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How can I create a colour of my chosen hue with a given fixed lightness level?

For example, how can I create a reddish colour, col, so that ColorConvert[col, "GrayScale"] will return precisely GrayLevel[0.6]?

Does Mathematica have something built-in to assist in this, or do I need to read up on how colours are converted between various representations? Note that the b value in Hue[h, s, b] does not correspond to the GrayLevel value. I need to have precise control over what certain colours I use will look like when converted to greyscale.

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"...do I need to read up on how colours are converted between various representations?" - this one, I think. Converting RGB and HSB colors to grayscale isn't too straightforward. –  J. M. Jul 26 '12 at 16:54

4 Answers 4

up vote 16 down vote accepted

Conversion Formula

ColorConvert uses the following formula for "Grayscale" conversion:

$ \mathrm{Grayscale} = 0.299 R + 0.587 G + 0.114 B$

where $R$, $G$, and $B$ are normalized.

Interactive Example

The following manipulate example will help you finding (and confirming) the conversion based on a fixed $\mathrm{Grayscale}$ and $R$ values.

f[g_, gs_, r_] := (gs - .299 r - .587 g)/.114;

Manipulate[
 Column[{
   Show[
    Graphics[{Polygon[{{0, 0}, {1, 0}, {1, 1}, {0, 1}},
       VertexColors -> {RGBColor[r, 0, 0], RGBColor[r, 1, 0], 
         RGBColor[r, 1, 1], RGBColor[r, 0, 1]}]},
     PlotRange -> {{0, 1}, {0, 1}}, PlotRangeClipping -> True, 
     AspectRatio -> 1,
     ImageSize -> 400,
     Frame -> True, FrameLabel -> {"Green", "Blue"},
     LabelStyle -> {FontFamily -> "Arial", FontSize -> 14}],
    Plot[f[g, gs, r], {g, 0, 1}],
    Graphics[{
      Locator[
       Dynamic[pt, (With[{b = f[#[[1]], gs, r]}, 
           If[0 <= b <= 1, pt = {#1[[1]], b}, {.5, .5}]]) &]]
      }]
    ],
   "",
   Row[{"ColorConvert[RGBColor[", Prepend[pt, r], 
     ",\"Grayscale\"]==\n", 
     ColorConvert[RGBColor[Prepend[pt, r]], "Grayscale"]}]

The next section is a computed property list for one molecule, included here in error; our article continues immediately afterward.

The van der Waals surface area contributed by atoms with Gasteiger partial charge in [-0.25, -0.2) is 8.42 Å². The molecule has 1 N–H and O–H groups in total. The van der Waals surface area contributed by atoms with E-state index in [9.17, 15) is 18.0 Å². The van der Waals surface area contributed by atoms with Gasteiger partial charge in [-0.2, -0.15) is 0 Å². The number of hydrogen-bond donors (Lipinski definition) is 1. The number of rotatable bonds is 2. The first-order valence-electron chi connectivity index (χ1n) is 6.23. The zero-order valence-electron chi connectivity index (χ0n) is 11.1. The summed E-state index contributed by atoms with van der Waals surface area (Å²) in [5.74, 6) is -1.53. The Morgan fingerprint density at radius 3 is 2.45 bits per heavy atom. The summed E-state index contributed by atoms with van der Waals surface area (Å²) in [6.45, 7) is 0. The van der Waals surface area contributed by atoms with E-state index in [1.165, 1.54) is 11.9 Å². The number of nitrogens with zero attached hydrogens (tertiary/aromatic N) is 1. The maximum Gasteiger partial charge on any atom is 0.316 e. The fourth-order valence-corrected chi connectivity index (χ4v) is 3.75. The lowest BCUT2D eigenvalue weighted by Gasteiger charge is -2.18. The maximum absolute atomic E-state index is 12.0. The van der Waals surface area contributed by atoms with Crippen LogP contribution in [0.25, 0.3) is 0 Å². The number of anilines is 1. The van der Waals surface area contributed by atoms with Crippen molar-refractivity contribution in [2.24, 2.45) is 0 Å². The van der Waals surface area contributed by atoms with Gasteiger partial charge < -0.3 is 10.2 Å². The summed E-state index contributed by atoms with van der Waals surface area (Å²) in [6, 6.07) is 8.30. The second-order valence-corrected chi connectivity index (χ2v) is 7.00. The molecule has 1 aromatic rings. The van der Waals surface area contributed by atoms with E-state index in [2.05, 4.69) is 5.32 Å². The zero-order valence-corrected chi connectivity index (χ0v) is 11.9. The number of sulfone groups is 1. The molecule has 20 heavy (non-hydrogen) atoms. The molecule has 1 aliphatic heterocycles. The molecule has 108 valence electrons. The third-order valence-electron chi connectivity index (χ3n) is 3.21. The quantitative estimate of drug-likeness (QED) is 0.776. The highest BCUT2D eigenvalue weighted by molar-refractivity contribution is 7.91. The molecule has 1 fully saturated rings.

}],
 {{pt, {.5, .5}}, ControlType -> None},
 {{gs, .5, "Grayscale"}, 0, 1, Appearance -> "Labeled"},
 {{r, 1, "Red"}, 0, 1, Appearance -> "Labeled"},
 SaveDefinitions -> True]

grayscale

The blue line indicates the colors which has the exact grayscale value. If you move the locator, it tries to snap in to the line and show you RGB value as well as converted graysale value (which should be the same as the slider value).

Discussion

belisarius asked, "Then what is the yellowest color whose grayscale value is .3?".

There are several problems. First, what is "yellow"-ish colors? Are these colors close to {1,1,0} in RGB space? Then the solution is the point on the plane 0.299 x + 0.587 y + 0.114 z = 0.3 whose distance is the shortest from {1,1,0} which can be easily solvable. But you will quickly realize that it is not really "yellow". For instance, {1,0,0} and {0,1,0} are both exactly the same distance from the yellow, but none perceive them as yellowish. Then, is it a point with the proportion of R and G is 1:1? It is better but not entirely. Red and green have difference luminescence (thus different weights in grayscale conversion). Now, should we consider the weight? Well, then how about gamma and gamut? Then Euclidean distance becomes useless... I wouldn't even start the fact that human color perception is not linear but more of quadratic space... And then there is a whole story about chromaticity and visible spectrum (then different "yellow" there).

Getting the closest color for some color can be surprisingly hard.

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Ok, But how do I find the most "yellowish" color with grayscale .3? –  belisarius Jul 26 '12 at 19:01

Just a starting point: Buried in the documentation for GrayLevel is this example function:

RGBToGray[RGBColor[r_, g_, b_]] := GrayLevel[.299 r + .587 g + .144 b]

So each grayscale tone desiredtone corresponds to a family of colors satisfying

desiredtone == .299 r + .587 g + .144 b

Update: Unfortunately, this RGBToGray function does not use the same mapping as ColorConvert[#,"Grayscale"]:

enter image description here

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Please make your code copyable. –  Mr.Wizard Jul 30 '12 at 9:51

Mathematica graphics

For any color c:

f[c_, x_?NumericQ] := ColorConvert[Blend[{White, c, Black}, x], "Grayscale"][[1]]